Tokugawa Mausoleum 徳川家霊台
One of the main buildings of the mausoleum of the Tokugawa.
The gilding specific style of the early Edo era adorn the sumptuous building of varnished wood.
The sepulchre does not stand out for its size, but for the finesse of its architecture and the atmosphere of reverence that it exudes.
A little away from the other sites of Koyasan, slightly raised, as if to impose respect, the Tokugawa Mausoleum was built in 1643 at the request of the shogun Tokugawa Iemisu (1604-1651), the third of the family, in honor of his grandfather Tokugawa Ieyasu (1543-1616), and his father Tokugawa Hidetada (1579-1632). These two most illustrious members of the family that ruled during the Edo era (1603-1868) are not buried here, but in Nikko, in an Iemisu temple built at the same time.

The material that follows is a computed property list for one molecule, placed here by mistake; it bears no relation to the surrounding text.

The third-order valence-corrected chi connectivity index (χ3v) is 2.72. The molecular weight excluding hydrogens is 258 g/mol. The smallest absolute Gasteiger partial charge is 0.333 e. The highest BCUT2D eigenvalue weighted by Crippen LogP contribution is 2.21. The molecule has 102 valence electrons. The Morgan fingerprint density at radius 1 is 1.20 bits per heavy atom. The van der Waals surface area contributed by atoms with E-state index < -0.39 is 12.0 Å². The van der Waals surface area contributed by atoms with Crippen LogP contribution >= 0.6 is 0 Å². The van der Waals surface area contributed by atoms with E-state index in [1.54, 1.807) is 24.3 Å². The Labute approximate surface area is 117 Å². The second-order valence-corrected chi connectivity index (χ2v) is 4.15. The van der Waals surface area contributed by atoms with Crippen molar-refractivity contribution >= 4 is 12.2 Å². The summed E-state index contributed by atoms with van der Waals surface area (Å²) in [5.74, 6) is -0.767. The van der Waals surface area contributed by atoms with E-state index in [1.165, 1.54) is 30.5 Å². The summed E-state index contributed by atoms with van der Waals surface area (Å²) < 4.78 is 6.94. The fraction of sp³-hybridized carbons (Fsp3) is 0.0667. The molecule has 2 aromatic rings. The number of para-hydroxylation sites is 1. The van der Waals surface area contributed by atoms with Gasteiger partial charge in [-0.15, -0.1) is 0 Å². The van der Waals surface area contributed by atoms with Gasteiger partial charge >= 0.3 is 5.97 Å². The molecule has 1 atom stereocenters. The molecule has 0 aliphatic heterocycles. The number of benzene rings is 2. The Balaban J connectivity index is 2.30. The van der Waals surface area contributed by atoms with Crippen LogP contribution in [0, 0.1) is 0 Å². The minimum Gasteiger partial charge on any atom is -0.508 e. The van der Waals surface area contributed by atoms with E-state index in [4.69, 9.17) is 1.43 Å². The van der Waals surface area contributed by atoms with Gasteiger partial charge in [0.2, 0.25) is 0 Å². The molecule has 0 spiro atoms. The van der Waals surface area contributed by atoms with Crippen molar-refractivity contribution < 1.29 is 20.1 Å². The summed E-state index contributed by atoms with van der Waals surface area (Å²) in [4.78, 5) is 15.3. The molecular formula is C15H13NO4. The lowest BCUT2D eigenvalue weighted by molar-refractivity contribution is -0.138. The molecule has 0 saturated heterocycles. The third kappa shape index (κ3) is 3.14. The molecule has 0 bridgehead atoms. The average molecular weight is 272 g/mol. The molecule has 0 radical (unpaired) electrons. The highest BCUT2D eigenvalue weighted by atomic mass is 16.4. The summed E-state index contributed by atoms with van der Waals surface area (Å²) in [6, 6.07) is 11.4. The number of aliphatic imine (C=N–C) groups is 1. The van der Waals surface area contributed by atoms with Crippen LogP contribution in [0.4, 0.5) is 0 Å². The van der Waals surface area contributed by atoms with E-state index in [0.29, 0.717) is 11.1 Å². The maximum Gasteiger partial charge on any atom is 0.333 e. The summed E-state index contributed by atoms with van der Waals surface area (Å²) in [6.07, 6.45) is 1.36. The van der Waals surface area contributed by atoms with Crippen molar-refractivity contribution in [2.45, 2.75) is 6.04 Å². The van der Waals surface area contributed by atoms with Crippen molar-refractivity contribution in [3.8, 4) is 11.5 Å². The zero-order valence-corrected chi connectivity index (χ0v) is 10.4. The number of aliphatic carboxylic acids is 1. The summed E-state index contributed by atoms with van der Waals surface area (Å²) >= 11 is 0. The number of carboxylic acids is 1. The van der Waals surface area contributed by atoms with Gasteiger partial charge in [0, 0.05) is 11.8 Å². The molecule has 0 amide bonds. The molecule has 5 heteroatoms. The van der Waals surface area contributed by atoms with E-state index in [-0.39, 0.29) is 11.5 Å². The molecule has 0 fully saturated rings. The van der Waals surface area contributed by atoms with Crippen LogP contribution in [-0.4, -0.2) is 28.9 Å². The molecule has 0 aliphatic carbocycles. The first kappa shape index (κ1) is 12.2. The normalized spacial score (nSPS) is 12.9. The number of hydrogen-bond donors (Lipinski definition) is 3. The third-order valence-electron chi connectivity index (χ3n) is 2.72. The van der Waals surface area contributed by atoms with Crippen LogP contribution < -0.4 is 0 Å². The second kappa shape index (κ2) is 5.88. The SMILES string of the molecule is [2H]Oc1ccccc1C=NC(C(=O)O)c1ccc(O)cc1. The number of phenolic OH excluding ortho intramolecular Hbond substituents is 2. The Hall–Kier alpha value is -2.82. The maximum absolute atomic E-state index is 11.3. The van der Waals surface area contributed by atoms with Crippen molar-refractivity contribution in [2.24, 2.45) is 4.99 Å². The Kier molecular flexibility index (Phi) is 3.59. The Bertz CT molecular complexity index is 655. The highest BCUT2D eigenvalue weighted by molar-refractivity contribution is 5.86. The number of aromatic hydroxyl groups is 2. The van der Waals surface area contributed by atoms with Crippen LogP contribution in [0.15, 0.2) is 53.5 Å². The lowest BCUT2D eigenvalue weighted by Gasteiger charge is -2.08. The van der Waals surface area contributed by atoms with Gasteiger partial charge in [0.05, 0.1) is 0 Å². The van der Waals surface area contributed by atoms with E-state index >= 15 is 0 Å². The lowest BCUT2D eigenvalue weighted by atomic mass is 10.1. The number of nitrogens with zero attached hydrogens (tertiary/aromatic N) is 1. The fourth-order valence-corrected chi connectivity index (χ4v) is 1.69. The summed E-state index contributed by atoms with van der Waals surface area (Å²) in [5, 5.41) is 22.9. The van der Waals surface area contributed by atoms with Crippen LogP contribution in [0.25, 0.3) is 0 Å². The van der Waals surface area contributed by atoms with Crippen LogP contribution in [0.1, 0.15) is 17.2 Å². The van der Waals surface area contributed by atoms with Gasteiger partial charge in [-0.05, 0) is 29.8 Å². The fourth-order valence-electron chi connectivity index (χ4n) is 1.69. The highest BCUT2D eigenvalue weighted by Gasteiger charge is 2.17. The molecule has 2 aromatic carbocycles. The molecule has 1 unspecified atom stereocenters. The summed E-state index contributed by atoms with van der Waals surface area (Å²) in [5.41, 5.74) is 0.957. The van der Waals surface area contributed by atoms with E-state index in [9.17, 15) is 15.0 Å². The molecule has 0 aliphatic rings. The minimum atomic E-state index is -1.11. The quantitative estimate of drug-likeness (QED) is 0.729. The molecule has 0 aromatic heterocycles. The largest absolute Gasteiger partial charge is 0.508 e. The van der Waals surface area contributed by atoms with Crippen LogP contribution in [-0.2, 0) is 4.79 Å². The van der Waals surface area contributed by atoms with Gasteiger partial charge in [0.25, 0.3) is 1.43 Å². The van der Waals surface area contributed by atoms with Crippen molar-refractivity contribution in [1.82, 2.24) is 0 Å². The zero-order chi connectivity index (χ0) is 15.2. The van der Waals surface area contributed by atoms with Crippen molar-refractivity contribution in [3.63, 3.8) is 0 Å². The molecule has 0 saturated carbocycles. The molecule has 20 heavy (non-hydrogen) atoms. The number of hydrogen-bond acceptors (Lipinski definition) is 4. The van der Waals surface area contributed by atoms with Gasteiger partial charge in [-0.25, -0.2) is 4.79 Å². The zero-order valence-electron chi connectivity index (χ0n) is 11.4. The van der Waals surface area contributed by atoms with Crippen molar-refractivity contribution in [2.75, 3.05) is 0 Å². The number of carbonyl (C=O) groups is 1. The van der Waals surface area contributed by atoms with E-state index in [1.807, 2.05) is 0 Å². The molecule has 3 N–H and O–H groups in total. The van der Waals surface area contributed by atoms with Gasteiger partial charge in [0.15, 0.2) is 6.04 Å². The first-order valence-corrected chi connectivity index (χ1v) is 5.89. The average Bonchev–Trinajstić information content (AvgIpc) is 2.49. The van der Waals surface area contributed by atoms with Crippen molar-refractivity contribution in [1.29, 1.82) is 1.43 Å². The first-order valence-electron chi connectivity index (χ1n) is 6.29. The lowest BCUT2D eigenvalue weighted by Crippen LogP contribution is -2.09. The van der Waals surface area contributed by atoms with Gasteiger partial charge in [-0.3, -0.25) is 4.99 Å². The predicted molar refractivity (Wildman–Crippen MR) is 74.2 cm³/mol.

Two identical buildings, the one on the right for Ieyasu and on the left for Hidetada, the finely detailed gilding, which is specific to the style of the early Edo period ornaments the beautiful, varnished wood buildings, in harmony with the richness of the interiors.